Mentored medicos bring it home
Ethiopian surgeon Yayu Mekonnen knows that the skills he is learning at Melbourne’s Royal Children’s Hospital will be in urgent demand when he returns to Africa next year.
There are an estimated 420,000 children in Ethiopia under the age of 15 with diagnosed or undiagnosed heart conditions.
“They need this care and they need it desperately,” Dr Mekonnen said.
Dr Mekonnen studied in Ethiopia under one of just two cardiac paediatricians in the country before travelling to Israel with the charity Save a Child’s Heart and then to Melbourne to complete his training.
“(Melbourne has) one of the top-notch cardio surgical units in the world,” he said.
While his mentor helped him decide he wanted to specialise in paediatric cardiac surgery, it wasn’t until Dr Mekonnen went to Israel that he first watched a cardiac surgery being performed.
Save a Child’s Heart has treated almost 5000 children from 57 countries since it was founded in 1995 and was recently awarded the United Nations Population Award for its contribution to humanity.
Its doctors have examined more than 9500 children in cardiology clinics in countries including Angola, Eritrea, Ethiopia, Jordan, Moldova, Nigeria, Rwanda, Tanzania, Ukraine, Zambia and Zanzibar.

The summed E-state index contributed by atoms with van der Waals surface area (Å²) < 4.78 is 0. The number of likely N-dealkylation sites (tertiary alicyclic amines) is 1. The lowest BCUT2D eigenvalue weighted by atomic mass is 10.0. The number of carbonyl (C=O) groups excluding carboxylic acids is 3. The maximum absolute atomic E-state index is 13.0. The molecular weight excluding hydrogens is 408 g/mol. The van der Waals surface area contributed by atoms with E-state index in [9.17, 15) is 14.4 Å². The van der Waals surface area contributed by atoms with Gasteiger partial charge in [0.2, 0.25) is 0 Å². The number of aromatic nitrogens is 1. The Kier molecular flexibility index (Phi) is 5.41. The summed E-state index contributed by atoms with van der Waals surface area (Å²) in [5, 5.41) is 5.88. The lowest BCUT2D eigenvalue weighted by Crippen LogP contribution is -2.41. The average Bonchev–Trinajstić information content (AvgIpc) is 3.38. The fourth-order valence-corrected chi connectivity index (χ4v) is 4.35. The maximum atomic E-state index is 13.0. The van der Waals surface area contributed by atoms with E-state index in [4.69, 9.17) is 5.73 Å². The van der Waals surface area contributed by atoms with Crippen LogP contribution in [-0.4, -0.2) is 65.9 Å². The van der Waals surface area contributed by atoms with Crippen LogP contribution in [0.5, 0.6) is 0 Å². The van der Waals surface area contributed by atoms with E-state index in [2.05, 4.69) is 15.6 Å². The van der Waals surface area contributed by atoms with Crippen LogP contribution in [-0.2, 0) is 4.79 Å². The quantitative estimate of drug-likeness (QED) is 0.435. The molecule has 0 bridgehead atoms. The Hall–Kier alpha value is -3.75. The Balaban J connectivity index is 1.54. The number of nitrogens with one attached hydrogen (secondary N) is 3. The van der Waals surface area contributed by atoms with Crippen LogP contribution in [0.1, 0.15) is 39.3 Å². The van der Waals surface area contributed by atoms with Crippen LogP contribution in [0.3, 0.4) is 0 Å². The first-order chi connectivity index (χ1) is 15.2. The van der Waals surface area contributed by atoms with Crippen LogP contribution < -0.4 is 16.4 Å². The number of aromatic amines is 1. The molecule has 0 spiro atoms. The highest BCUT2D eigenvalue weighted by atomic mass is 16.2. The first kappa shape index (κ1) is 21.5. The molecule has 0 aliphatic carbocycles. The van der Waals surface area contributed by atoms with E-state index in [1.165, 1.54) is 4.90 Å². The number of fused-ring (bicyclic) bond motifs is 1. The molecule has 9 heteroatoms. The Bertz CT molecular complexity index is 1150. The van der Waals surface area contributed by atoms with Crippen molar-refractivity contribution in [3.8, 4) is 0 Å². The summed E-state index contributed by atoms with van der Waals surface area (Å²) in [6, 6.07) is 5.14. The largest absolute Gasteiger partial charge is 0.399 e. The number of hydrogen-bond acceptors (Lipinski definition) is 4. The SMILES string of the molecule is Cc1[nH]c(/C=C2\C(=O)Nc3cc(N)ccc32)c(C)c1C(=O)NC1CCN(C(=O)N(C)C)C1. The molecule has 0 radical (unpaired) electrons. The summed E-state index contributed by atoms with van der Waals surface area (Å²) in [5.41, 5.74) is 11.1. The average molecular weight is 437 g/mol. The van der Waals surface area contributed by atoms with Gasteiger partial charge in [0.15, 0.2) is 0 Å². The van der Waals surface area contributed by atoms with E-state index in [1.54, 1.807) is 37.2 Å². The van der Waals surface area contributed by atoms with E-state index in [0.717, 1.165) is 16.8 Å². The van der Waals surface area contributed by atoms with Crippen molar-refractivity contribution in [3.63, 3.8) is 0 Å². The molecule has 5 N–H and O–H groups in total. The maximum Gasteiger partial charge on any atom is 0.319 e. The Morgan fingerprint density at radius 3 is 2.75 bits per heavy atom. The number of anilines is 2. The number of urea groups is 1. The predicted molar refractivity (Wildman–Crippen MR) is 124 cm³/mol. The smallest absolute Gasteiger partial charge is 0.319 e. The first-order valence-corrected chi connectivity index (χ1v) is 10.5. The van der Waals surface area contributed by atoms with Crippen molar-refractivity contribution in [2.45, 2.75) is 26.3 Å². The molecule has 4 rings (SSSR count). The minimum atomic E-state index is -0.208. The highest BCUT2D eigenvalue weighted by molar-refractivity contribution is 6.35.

Chief executive Simon Fisher said the teams on missions saw about 300 children over three or four days and treated them regardless of nationality, religion, politics or financial status.
“(The missions are) pretty challenging because you know we can’t help all the children,” Mr Fisher said.
“Some will come to the clinic who have missed the opportunity, missed the boat. There are always many more children than we can actually assist.”
Mr Fisher, however, has faith in the training they provide for local medical practitioners and the partnerships the non-profit organisation forms with local ministries of health.
“To an extent it’s a drop in the ocean, but it’s a very positive drop,” he said.
Israel was still a young country and had experienced its own doctors travelling overseas for training.
“Many did come back to build up the health system,” he said. “I think that’s pretty much the model of Save a Child’s Heart — save as many children as we can.”
Dr Mekonnen agreed the training of local doctors was essential for developing countries. “You can always keep bringing kids to Israel but in the longrun it’s more effective if you can teach the local doctors to do the procedures themselves,” he said.
Yayu Mekonnen with Save a Child’s Heart chief Simon Fisher: ‘It’s more effective if you can teach the local doctors.’